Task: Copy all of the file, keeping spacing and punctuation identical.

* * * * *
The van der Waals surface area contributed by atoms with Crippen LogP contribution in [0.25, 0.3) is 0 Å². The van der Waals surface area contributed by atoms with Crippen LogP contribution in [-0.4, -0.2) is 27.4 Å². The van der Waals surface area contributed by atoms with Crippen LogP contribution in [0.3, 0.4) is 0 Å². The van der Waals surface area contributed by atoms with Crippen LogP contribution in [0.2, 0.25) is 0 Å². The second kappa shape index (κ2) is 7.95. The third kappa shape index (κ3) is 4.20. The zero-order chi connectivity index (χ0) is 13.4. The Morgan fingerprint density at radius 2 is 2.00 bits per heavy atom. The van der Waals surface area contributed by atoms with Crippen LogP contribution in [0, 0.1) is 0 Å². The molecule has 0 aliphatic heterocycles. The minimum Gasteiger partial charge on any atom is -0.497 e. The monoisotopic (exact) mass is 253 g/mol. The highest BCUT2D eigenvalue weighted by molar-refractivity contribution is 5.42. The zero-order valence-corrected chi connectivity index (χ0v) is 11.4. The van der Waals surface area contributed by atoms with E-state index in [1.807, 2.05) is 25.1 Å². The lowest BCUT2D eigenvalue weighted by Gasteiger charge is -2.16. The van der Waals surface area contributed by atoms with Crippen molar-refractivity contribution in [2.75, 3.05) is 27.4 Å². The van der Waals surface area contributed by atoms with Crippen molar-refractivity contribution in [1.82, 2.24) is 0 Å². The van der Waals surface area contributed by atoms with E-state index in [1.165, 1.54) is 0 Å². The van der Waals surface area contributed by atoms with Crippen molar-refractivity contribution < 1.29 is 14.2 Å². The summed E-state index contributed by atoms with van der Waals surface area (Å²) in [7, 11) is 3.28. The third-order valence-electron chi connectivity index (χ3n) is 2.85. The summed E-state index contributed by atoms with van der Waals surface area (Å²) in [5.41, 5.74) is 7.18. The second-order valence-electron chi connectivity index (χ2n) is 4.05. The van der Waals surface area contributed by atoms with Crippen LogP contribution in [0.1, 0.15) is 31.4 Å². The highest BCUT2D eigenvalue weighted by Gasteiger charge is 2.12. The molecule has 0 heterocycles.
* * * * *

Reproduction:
The van der Waals surface area contributed by atoms with Crippen LogP contribution in [0.25, 0.3) is 0 Å². The van der Waals surface area contributed by atoms with Crippen LogP contribution in [-0.4, -0.2) is 27.4 Å². The van der Waals surface area contributed by atoms with Crippen LogP contribution in [0.3, 0.4) is 0 Å². The van der Waals surface area contributed by atoms with Crippen LogP contribution in [0.2, 0.25) is 0 Å². The second kappa shape index (κ2) is 7.95. The third kappa shape index (κ3) is 4.20. The zero-order chi connectivity index (χ0) is 13.4. The Morgan fingerprint density at radius 2 is 2.00 bits per heavy atom. The van der Waals surface area contributed by atoms with Crippen LogP contribution in [0, 0.1) is 0 Å². The molecule has 0 aliphatic heterocycles. The minimum Gasteiger partial charge on any atom is -0.497 e. The monoisotopic (exact) mass is 253 g/mol. The highest BCUT2D eigenvalue weighted by molar-refractivity contribution is 5.42. The zero-order valence-corrected chi connectivity index (χ0v) is 11.4. The van der Waals surface area contributed by atoms with E-state index in [1.807, 2.05) is 25.1 Å². The lowest BCUT2D eigenvalue weighted by Gasteiger charge is -2.16. The van der Waals surface area contributed by atoms with Crippen molar-refractivity contribution in [2.75, 3.05) is 27.4 Å². The van der Waals surface area contributed by atoms with Crippen molar-refractivity contribution in [1.82, 2.24) is 0 Å². The van der Waals surface area contributed by atoms with E-state index in [1.165, 1.54) is 0 Å². The van der Waals surface area contributed by atoms with Crippen molar-refractivity contribution < 1.29 is 14.2 Å². The summed E-state index contributed by atoms with van der Waals surface area (Å²) in [7, 11) is 3.28. The third-order valence-electron chi connectivity index (χ3n) is 2.85. The summed E-state index contributed by atoms with van der Waals surface area (Å²) in [5.41, 5.74) is 7.18. The second-order valence-electron chi connectivity index (χ2n) is 4.05. The van der Waals surface area contributed by atoms with Crippen LogP contribution in [0.1, 0.15) is 31.4 Å². The highest BCUT2D eigenvalue weighted by Gasteiger charge is 2.12. The molecule has 0 heterocycles.